Sunday, 31 March 2013

Black-faced Cuckoo-shrike

Many birds have undergone name revisions, both common and scientific, over the years and while this is a 'bifcus' to me, some people might argue the point. I imagine the birds themselves are wholly uninterested in the matter. Bifcus are serene looking, very attractive birds and I like them a lot as they are common where I grew up. I see them around Mt Majura every now and then.

Olive-backed Oriole

After the mixed flock of small birds went over this afternoon, I noticed a pair of larger birds, not going anywhere much. They were content to stay in one tree, though not overly enthused about being photographed. I also noted a lovely quiet gurgle-like call. This is the first time I have seen these birds in Canberra

Scarlet Robin

I was on the mountain today when a mixed flock came over. It included male and female Scarlet Robins, female Superb Fairywrens, Silvereyes, Yellow and Buff-rumped Thornbills and Grey Fantails. None of my photos are brilliant, with lots of twigs for me to focus on, not the birds, however it was a really lovely time and certainly inspires me to walk that direction again soon.

Grey Fantail


Buff-rumped Thornbill

Saturday, 16 March 2013

Another Little Pied Cormorant

Another non exotic waterbird; this one going for the grunge look rather than pied.

A quick search reveals this chestnut staining has been recorded by twitchers at least as far back as 1933. It's probably due to the muddy water the cormorants swim in to catch food.

To be fair most of the Little Pied Cormormants that I see, round the traps, are stained or dirty looking like this one.

Following are some details showing the face close up, as clear as I can get for now. And there is also a picture showing the wings in the sunlight.

Wednesday, 13 March 2013

I had a little nut tree,

..nothing would it bear, but that's due to being shredded top down by cockatoos, rather than inherent tree properties.

This Chinese Pistache is the street tree outside my house and the photos were taken about 7:30 last evening. At 4-5 years old, the tree is 3.5m high. To my way of thinking it's on the small side for such large birds, but the cockatoos were happy with their seedy supper. One bird took a sample with it, when they flew off.

The cockatoos were around last week too. I didn't see them but the evidence/mess they leave behind, under the tree, is unmistakeable.  

That's a view towards Mt Majura in the background and you can also see the change of season in the colour of the leaves.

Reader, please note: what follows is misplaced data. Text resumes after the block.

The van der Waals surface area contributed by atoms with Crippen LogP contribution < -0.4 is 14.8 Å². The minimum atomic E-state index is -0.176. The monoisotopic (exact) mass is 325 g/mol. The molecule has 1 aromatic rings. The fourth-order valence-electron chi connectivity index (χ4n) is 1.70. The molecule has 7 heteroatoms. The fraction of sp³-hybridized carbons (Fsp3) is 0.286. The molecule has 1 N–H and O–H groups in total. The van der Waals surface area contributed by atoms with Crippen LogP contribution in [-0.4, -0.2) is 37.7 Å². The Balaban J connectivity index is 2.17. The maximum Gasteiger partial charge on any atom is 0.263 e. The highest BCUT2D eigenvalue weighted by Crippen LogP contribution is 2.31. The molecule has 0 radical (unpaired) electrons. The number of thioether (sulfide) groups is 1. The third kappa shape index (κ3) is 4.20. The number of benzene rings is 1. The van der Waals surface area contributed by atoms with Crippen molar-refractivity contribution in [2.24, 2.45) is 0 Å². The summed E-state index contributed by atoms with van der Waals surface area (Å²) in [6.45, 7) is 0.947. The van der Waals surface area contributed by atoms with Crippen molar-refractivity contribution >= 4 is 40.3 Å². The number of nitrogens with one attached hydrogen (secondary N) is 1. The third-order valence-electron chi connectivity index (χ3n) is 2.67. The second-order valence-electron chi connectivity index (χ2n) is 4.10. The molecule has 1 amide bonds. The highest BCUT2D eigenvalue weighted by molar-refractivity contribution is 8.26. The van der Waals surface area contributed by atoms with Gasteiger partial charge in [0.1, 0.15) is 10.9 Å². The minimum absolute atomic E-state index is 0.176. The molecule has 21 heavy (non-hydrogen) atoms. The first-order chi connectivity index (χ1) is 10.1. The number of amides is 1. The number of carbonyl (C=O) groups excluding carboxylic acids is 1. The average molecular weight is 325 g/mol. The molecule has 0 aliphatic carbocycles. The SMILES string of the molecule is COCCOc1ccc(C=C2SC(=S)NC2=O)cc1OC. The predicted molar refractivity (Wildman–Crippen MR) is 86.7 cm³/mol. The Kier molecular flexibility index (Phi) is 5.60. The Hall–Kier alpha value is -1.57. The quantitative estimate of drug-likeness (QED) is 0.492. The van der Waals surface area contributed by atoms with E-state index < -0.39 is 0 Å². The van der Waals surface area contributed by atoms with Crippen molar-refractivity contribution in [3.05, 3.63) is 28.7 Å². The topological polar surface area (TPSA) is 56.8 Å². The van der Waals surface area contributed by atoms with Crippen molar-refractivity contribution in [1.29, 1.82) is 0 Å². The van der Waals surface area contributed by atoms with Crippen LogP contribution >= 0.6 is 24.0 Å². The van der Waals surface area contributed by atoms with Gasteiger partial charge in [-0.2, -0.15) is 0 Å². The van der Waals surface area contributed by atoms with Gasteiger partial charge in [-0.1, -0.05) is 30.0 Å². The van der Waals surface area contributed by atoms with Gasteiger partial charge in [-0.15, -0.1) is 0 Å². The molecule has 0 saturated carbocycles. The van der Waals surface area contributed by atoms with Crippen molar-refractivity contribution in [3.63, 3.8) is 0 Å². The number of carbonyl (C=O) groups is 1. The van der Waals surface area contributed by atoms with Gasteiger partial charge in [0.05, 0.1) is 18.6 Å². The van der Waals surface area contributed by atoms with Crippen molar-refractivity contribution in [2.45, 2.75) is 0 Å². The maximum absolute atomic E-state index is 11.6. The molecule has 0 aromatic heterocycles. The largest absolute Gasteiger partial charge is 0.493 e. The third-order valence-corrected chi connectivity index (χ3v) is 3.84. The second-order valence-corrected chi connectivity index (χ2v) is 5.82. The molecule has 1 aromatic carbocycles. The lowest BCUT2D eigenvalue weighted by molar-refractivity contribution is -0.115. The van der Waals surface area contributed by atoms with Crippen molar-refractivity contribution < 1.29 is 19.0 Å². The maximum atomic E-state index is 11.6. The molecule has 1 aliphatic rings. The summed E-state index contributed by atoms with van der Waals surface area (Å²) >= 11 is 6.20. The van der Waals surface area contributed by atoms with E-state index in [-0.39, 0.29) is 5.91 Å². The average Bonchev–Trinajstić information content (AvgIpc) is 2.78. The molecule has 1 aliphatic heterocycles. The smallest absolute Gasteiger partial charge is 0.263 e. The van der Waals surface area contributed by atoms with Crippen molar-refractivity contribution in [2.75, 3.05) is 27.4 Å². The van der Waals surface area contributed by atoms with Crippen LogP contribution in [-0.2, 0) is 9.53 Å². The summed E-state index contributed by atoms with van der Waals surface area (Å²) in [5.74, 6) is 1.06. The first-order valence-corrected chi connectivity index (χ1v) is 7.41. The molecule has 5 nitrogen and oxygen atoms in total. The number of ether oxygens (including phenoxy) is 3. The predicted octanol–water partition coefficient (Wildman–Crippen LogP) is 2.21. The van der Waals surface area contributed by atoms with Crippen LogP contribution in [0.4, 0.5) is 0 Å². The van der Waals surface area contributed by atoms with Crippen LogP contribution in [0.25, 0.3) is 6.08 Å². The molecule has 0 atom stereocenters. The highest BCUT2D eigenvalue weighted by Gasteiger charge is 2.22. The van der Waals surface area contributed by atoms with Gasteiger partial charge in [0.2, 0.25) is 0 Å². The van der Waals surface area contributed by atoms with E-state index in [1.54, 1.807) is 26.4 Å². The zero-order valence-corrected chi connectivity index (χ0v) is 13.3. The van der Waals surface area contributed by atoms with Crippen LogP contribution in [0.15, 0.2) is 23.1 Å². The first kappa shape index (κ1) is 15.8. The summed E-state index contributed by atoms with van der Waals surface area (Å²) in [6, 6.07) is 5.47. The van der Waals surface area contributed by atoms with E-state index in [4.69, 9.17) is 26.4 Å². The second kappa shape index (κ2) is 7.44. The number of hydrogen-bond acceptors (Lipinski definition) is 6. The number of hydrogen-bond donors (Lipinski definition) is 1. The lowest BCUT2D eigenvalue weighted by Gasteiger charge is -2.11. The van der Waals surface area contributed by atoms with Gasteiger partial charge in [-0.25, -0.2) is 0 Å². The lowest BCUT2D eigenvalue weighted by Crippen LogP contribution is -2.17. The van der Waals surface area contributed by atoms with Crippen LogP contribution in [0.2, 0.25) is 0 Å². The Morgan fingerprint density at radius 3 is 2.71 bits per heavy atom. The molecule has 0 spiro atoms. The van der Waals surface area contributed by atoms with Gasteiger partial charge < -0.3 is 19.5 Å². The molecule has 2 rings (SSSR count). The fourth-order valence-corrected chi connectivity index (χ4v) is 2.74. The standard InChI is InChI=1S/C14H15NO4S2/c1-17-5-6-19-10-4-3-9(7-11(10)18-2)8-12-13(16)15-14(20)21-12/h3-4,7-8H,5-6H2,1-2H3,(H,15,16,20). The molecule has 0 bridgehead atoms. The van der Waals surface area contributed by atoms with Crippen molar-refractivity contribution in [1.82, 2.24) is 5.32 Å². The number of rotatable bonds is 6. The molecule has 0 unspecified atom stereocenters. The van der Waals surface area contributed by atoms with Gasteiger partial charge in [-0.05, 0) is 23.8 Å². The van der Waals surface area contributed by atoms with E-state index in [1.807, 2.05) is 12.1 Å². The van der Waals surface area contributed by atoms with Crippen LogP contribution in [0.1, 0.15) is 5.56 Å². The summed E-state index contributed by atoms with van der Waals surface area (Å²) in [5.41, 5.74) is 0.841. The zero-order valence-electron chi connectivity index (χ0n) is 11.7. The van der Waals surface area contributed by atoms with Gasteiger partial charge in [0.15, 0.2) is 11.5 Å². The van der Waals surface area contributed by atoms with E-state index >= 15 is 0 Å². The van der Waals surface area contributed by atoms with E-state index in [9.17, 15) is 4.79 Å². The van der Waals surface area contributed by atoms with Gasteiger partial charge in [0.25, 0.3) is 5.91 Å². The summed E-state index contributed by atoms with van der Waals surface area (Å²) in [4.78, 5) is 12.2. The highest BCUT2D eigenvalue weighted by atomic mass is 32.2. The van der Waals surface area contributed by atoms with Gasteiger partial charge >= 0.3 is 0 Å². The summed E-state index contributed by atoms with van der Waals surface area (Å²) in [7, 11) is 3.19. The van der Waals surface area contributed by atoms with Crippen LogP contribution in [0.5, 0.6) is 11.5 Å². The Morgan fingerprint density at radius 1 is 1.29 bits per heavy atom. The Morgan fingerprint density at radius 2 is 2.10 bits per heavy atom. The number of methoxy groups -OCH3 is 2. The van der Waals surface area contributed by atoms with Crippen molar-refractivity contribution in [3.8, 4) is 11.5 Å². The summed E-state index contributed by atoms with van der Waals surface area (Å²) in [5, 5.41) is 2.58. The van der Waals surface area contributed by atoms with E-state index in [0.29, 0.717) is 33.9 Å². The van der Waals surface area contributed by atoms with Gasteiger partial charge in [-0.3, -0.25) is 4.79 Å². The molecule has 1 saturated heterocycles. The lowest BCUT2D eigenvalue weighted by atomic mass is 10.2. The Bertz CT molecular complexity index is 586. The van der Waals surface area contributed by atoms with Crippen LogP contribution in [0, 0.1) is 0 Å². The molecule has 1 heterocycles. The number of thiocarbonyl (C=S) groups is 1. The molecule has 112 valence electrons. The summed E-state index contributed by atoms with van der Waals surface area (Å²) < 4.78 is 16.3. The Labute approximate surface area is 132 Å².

Saturday, 9 March 2013

Yellow-rumped Thornbill

It's not an accident that I rarely post an image of a bird smaller than a duck. I still find small birds challenging and to be honest I don't see too many on my home patch. Today there were lots of these tiny thornbills in the trees close to the Farmers Markets. I'm happiest with the first image, as the face is sharper and most of the bird is visible, though the second image is sweet and shows how dainty the legs are, which I appreciate after looking at swans for so long!

A congregration of swallows

Dearly beloved, 

Plovers may have dibs on this collective noun, but for formal occasions such as today's gathering, Welcome Swallows are welcome to share.

Dreary old parrots..

These are parrots I walked past on the way to the markets this morning. Of course they are anything but dreary, especially the male King Parrot (below).

The old pop song with the line, 'Deeply dippy 'bout the curves you got' often comes to mind when birds look over their shoulder like this, such as today's Crimson Rosella.


The same rosella once again, linear, not at all curvy, with pal.

Sunday, 3 March 2013

Tweedledum and Tweedledee

At six months, these are of two of the original swanlings, that hatched late August and fledged late Dec/early Jan. They have returned and reclaimed. You can see they are tandem operators, never straying far from the other. Mama still comes by occasionally on a fly-in fly-out basis

So elegant in the water
and such chunky moves on land.

Saturday, 2 March 2013

Great Cormorant again

Nice weather for ducks

Miserable weather here; windy and cold after much rain. 

Ducks sometimes warm themselves by breathing the warm air close to their bodies, and look very cute while doing it.

A pair of Grey Teal and one PBD

One Pacific Black Duck and the shadow of another
I'm sure you've got the idea by now

And to warm yourself, a tune from Lemon Jelly, aptly titled, 'Nice Weather for Ducks' though this is not their original video. This one is much better!